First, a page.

How should we report the fall of Berlin?

Extract from a report by a British officer in Russia, 1944

Catalogue ref: WO 208/1842


Enemy Dead
On a sector of about 4 kilometres I saw some 700 to 1,000 steel helmets mostly undamaged. Explanation was that a battalion had been caught by “Katushas” [rocket launchers]. Clearing up parties collect bodies, but owing to their weight leave the helmets which are collected by other groups.

At Gatohina I saw a common grave, with excavator standing by, with about 200 German dead in uniform without caps. On 1st February I saw about 2,000 German graves, all carefully labelled and the Russians intend to respect them. They are burying their own dead individually where possible.

There were German signs and signposts everywhere, many new. Papers, food, etc. were left behind in large quantities. I picked up a Christmas postcard dated 12th December, 1943, from Dresden, bearing field post stamp of 31st December (this on 1st February).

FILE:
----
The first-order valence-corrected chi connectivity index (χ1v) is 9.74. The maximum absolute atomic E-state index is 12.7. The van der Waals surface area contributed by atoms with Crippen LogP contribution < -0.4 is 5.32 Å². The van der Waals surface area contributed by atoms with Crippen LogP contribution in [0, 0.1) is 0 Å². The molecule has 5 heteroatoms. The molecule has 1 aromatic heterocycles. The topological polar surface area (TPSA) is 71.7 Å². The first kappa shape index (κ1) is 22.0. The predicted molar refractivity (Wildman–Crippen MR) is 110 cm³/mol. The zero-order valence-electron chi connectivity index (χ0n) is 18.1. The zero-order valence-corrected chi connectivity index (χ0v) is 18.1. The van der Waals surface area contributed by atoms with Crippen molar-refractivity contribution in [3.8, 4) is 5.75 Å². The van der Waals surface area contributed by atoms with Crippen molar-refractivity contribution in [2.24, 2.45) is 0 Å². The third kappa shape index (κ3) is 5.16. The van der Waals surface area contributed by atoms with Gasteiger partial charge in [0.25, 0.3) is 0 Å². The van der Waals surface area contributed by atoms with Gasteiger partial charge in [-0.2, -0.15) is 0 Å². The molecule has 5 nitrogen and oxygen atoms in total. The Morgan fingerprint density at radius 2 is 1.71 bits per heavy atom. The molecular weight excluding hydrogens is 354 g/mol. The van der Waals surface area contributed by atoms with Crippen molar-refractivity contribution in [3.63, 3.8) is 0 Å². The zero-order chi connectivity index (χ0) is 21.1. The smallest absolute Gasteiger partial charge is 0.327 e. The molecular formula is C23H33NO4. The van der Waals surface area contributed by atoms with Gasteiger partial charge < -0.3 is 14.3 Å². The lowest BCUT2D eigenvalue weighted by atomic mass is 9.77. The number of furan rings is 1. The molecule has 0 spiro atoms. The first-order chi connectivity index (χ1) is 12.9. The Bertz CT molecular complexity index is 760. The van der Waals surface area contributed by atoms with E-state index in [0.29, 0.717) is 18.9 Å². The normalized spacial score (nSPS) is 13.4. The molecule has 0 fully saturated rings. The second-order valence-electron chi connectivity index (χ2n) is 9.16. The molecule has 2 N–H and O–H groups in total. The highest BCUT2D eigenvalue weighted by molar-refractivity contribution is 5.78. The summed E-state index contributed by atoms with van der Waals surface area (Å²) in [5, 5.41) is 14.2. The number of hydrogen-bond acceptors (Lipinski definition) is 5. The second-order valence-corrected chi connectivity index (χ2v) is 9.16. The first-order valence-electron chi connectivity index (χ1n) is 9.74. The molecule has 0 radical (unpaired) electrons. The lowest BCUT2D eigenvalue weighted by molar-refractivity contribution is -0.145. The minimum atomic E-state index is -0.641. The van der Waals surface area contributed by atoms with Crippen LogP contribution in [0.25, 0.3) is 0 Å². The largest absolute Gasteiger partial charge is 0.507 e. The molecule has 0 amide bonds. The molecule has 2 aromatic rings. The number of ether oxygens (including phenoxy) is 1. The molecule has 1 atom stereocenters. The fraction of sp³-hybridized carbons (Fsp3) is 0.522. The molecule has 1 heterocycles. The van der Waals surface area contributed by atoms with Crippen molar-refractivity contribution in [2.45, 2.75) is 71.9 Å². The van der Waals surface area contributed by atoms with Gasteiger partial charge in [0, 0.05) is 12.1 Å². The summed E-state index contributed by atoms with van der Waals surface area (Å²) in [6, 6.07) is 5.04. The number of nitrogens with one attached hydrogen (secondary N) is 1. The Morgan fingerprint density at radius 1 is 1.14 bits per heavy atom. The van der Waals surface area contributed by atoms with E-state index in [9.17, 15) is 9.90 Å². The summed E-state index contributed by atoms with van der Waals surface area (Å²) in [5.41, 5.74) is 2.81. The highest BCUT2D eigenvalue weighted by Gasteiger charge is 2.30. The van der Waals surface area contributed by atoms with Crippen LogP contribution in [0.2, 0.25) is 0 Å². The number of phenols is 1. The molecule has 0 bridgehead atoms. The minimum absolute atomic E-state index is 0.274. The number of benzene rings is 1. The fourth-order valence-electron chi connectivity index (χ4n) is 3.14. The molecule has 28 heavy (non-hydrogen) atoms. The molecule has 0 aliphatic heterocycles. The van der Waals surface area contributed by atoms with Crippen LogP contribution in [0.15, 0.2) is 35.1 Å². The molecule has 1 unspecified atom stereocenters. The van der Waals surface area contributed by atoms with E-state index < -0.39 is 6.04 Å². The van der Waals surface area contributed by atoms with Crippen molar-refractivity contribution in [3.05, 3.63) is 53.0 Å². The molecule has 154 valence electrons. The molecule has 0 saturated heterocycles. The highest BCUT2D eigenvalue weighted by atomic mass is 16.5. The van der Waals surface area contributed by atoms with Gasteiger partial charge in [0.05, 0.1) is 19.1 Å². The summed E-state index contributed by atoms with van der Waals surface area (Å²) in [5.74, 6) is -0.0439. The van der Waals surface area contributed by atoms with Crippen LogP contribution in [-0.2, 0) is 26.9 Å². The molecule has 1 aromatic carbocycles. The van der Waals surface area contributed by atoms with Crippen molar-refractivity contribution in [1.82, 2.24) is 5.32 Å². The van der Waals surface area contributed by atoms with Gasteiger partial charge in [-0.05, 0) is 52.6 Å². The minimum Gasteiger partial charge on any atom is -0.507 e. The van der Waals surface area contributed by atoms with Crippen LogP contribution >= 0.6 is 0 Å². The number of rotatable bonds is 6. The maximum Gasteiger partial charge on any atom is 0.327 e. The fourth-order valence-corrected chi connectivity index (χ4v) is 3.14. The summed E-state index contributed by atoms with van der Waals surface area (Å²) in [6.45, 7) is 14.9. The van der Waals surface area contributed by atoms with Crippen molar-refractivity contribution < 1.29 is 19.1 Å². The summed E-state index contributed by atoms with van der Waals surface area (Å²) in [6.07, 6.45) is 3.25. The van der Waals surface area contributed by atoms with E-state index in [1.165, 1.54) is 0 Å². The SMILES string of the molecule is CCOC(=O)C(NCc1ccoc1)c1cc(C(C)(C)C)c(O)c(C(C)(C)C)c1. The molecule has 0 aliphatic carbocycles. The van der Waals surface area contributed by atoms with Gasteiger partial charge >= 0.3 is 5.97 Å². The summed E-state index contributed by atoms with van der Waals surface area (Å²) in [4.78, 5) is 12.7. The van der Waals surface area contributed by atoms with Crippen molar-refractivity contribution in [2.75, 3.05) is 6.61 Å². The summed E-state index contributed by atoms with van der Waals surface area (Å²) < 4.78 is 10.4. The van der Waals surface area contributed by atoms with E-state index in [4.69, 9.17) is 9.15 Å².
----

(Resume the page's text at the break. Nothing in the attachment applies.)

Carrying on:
German Prisoners
Saw about 140 in two groups marching towards Oranianbaum under a very light guard.

German Morale
Russians state that Germans have fought most stubbornly and well, wherever they have been ordered to make a stand. But once away from positions, or taken on a flank, they incline to panic.

German Material
The Recorder of Artillery Museum, Leningrad, who is making a special study of everything captured on this front, stated that in the last few weeks the Germans have used a new type of lemon grenade. This is larger than the old type and very effective. I could obtain no further details. The recorder added he considers all German clothing has greatly and steadily deteriorated. Technical clothing for scouts, snipers, etc. and camouflage has improved in design during the summer and autumn of 1943. Telescopic sights on rifles were as good as ever.